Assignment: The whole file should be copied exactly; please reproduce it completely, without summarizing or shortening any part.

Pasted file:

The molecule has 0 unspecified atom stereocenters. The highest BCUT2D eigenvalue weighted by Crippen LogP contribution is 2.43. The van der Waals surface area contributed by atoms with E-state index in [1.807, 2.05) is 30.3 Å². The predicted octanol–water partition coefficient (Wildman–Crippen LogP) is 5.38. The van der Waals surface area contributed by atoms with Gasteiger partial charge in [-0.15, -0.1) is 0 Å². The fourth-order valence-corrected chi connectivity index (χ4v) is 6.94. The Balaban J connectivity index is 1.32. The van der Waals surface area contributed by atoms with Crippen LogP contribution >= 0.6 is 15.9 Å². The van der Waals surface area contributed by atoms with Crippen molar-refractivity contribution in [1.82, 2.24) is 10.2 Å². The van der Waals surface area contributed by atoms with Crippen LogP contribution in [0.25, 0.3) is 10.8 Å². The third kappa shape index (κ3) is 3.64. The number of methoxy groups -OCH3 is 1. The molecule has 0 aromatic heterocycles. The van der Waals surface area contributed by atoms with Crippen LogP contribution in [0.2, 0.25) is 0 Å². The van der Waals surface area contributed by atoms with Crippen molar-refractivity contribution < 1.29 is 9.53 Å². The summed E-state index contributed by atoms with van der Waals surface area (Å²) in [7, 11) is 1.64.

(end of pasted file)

The molecule has 0 unspecified atom stereocenters. The highest BCUT2D eigenvalue weighted by Crippen LogP contribution is 2.43. The van der Waals surface area contributed by atoms with E-state index in [1.807, 2.05) is 30.3 Å². The predicted octanol–water partition coefficient (Wildman–Crippen LogP) is 5.38. The van der Waals surface area contributed by atoms with Gasteiger partial charge in [-0.15, -0.1) is 0 Å². The fourth-order valence-corrected chi connectivity index (χ4v) is 6.94. The Balaban J connectivity index is 1.32. The van der Waals surface area contributed by atoms with Crippen LogP contribution >= 0.6 is 15.9 Å². The van der Waals surface area contributed by atoms with Crippen molar-refractivity contribution in [1.82, 2.24) is 10.2 Å². The van der Waals surface area contributed by atoms with Crippen LogP contribution in [0.25, 0.3) is 10.8 Å². The third kappa shape index (κ3) is 3.64. The number of methoxy groups -OCH3 is 1. The molecule has 0 aromatic heterocycles. The van der Waals surface area contributed by atoms with Crippen LogP contribution in [0.2, 0.25) is 0 Å². The van der Waals surface area contributed by atoms with Crippen molar-refractivity contribution < 1.29 is 9.53 Å². The summed E-state index contributed by atoms with van der Waals surface area (Å²) in [7, 11) is 1.64.